Police protection in these small villages is nonexistent.
Frustrated by the conditions the children face there, Alexis decided she wanted to do something. The best way to protect an area in places like Nigeria is to create a safety wall around the complex.
An effective safety wall in Nigeria costs $117,000 in American dollars.
Undaunted by the price tag, Alexis decided she would create a fund to raise money for the orphanage.
By the time the missionary team was ready to leave, Alexis had grown very attached to the people there, especially the baby in her care.
However, she had also become sick again.
Returning to the U.S., Alexis learned she was dehydrated and had picked up a bacteria. Despite this setback, she wanted to return to Nigeria as soon as possible. Something was drawing her back to those people.
While back home, the workers at the orphanage contacted her. They needed to name the baby she had taken care of and wanted permission to name her Alexis. Alexis agreed.
She talked to two local churches about donating to the orphanage children, especially funds for the safety wall.
By October, she was ready to return. With her grandfather again by her side, Alexis climbed on the African-bound airplane with 17 large tubs and 50 banana boxes of donated items.
This time, she spent more time with the children there. And she was touched by what she kept hearing from them. Again and again she would hear they liked the people at the orphanage and were well cared for, but they didn’t feel like they belonged anywhere. They didn’t feel like they had found their place in this world.
The words struck home with Alexis.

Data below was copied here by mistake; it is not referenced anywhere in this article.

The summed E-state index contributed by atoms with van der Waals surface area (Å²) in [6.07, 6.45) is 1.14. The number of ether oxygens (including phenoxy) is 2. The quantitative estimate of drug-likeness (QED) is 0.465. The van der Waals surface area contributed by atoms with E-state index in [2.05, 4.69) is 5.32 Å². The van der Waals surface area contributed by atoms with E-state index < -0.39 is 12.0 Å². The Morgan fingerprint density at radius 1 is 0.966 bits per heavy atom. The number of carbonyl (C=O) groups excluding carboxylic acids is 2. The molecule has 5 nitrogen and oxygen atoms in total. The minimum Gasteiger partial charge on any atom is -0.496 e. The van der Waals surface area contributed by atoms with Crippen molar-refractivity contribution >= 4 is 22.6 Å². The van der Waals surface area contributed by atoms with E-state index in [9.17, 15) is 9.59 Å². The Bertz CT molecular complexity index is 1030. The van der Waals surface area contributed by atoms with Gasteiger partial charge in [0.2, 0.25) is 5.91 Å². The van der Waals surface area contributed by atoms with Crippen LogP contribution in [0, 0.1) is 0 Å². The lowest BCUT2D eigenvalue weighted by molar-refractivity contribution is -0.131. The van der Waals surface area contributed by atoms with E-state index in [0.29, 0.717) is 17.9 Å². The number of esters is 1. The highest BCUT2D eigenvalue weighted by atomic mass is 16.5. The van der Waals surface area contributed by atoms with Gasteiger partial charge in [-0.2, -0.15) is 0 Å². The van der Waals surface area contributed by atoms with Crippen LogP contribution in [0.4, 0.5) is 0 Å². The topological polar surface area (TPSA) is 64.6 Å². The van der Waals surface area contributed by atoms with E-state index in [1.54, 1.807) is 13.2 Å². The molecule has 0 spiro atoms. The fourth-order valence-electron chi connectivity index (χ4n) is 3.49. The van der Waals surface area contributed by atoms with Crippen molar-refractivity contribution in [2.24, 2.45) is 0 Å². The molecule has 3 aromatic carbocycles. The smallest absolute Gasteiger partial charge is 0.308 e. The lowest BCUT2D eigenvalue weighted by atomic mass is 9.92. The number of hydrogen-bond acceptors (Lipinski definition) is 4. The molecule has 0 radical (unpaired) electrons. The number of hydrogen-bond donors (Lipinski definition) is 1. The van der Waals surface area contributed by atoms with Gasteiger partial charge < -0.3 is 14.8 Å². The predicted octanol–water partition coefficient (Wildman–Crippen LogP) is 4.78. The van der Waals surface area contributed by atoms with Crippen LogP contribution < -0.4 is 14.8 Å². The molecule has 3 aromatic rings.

Their lack of a place seemed to be leading her to the place she had been searching for.
Much of what she learned came from a 13-year-old boy named Abel. He asked Alexis if when she returned to the orphanage the next time, she would become his caretaker. She agreed and told him she loved him. It was the first time anyone had told him that.
Preparing to leave for the third time, giving Baby Alexis back to the nannies was nearly impossible. Every time she handed her over, Baby Alexis began crying. She had to be passed back and forth several times before Alexis Freeman could go on her way.
Arriving back in the U.S., she found she was sick again.
“This time it was a parasite. They’re treating it,” Alexis said.
Concerning all the sickness she has endured, Alexis simply says, “I think it’s God getting my body ready to return there.”
Her mother believes it also.
Alexis plans to return to the orphanages in January and stay through late March or early April. She has a lawyer working on helping her adopt Baby Alexis and the baby’s birth father has agreed to the adoption. Nannies are preparing a room for her, which will include space for Abel. She keeps in contact with people at the orphanage via Skype and Facebook on a regular basis.
Alexis is creating a nonprofit ministry, Love Through His Grace, to use for the funds coming in to help the orphanages. A website has been established, lovethruHisgrace.com.
She says the orphanages are in need of sandals, school supplies, wheelchairs, electronics, projectors and laptops. And of course, they need money for the safety wall in Lakoja.
“It is time to leave my earthly father and serve my heavenly Father,” says Alexis, as she looks forward to the future, which is becoming clearer with each day.
She can’t wait to return to her place.